Heart Disease: A Battle of the SexesHealth Hub
Women feel symptoms differently than men, so be sure you recognize the warning signs
Place two fingers on the side of your neck, just under your jaw.
Thump. Thump. Thump.
Your heart beats 100,000 times a day to keep you alive – yet cardiovascular disease is the leading cause of death for both men and women in the United States.
Recognizing the signs and symptoms will increase your chances of surviving a heart attack, stroke, or some other some kind of cardiovascular event such as an arrhythmia.
But it’s not always that easy.
Why? Heart attacks often feel much different depending on whether you’re a man or a woman. Even the risk factors look atypical.
“There are definitely risk factors that can affect only women like hypertensive disorders of pregnancy, gestational diabetes, autoimmune disorders, depression, and history of radiation therapy or chemotherapy in patients with breast cancer,” said Dr. Karla Quevedo, a Lee Health cardiologist.
Pay attention to your symptoms
Women may suffer from nausea, dizziness, and fatigue – less common symptoms that are harder to recognize and easier to chalk up to a less serious condition.
Dr. Quevedo says the most frequent atypical symptoms reported by females are:
- Neck, jaw, or shoulder pain
- Upper back or abdominal discomfort
- Heartburn, reflux, and indigestion
- Severe anxiety or confusion
Other heart attack symptoms such as reflux, back pain, or just general fatigue are often mistaken as conditions that arise from normal aging, according to the American Heart Association.
The big question: why?
Why do these symptoms occur more in females?
“It may be because women tend to have blockages in the smaller arteries that supply blood to the heart — a condition called small vessel heart disease or coronary microvascular disease,” Dr. Quevedo says.
These symptoms also indicate a lack of blood flow and oxygen to the heart, Dr. Quevedo added -- unlike men who suffer more from plaque buildup in the large arteries around the heart that normally causes more traditional symptoms such as chest pain.
Remember: Women can also suffer from these traditional symptoms:
- Nausea or vomiting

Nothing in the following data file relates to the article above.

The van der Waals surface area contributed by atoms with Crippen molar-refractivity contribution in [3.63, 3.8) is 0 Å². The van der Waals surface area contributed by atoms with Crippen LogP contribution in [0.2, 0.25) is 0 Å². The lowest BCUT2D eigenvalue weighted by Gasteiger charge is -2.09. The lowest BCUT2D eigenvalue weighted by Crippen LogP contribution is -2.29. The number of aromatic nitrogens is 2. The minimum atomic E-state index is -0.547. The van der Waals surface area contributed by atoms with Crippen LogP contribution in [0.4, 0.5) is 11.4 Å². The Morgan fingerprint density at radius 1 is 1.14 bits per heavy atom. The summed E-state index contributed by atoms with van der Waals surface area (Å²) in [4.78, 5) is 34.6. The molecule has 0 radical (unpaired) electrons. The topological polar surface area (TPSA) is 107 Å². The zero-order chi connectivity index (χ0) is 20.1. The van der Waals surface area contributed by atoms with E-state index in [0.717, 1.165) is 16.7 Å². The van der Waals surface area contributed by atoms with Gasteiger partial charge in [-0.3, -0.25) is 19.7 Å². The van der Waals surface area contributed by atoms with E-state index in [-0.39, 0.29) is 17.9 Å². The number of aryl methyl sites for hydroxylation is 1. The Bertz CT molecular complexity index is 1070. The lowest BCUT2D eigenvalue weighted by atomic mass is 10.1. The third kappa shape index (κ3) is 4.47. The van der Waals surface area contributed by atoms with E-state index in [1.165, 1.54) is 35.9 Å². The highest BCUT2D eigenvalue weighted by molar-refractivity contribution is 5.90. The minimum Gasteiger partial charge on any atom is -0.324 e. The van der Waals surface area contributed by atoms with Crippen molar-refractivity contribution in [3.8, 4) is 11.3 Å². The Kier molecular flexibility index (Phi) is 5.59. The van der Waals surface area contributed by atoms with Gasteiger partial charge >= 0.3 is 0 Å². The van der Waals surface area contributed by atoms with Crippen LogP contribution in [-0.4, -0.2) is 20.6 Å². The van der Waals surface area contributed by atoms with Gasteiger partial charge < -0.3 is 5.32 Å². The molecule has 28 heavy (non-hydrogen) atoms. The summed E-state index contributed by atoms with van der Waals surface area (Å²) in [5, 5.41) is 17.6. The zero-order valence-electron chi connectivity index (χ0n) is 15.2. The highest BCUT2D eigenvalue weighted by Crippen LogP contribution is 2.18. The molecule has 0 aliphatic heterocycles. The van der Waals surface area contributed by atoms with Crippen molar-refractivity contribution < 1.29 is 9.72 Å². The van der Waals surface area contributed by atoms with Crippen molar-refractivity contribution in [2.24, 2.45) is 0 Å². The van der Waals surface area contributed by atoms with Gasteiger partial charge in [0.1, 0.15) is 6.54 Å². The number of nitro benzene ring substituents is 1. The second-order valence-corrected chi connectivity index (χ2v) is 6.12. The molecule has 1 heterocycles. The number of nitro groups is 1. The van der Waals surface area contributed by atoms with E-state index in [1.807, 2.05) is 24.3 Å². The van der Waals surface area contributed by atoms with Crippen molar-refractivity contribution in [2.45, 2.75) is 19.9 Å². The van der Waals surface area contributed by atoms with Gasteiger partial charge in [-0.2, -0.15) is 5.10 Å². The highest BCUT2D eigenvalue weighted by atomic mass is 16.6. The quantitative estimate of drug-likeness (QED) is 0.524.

- Rapid or irregular heartbeat
- Shortness of breath
Prevention and Solutions
Many women don’t visit the doctor for atypical heart attack symptoms.
And that’s a problem because more women die every year of heart disease than men -- which means they need to stay extra vigilant in maintaining heart health and taking the necessary steps to prevent a heart attack or stroke.
Dr. Quevedo says women should lead a heart-healthy lifestyle before symptoms appear.
“You can reduce your risk for heart attack,” she says. “That starts with heart-healthy eating, being physically active, quitting smoking, managing stress, and managing your weight.”
Dr. Quevedo’s other tips include:
Maintain or reduce your weight to keep your body mass index (BMI) under 25.
- If you have high cholesterol, have it treated.
- If you have high blood pressure, have it treated.
- If you’re managing your diabetes, maintain your hemoglobin A1C below 7.0.
- If you smoke, avoid using oral contraceptives.
- Consult with your doctor about taking aspirin if you’re 65 and older.
- If you recently suffered a cardiovascular event, get a referral to a cardiologist and rehabilitation program.
Looking for a Cardiologist?
These tips can help prevent more than heart disease, too, and will set you up for success when it comes to leading a healthier lifestyle. To learn more about heart disease and treatments, visit our Cardiology page or call 239-495-4475.
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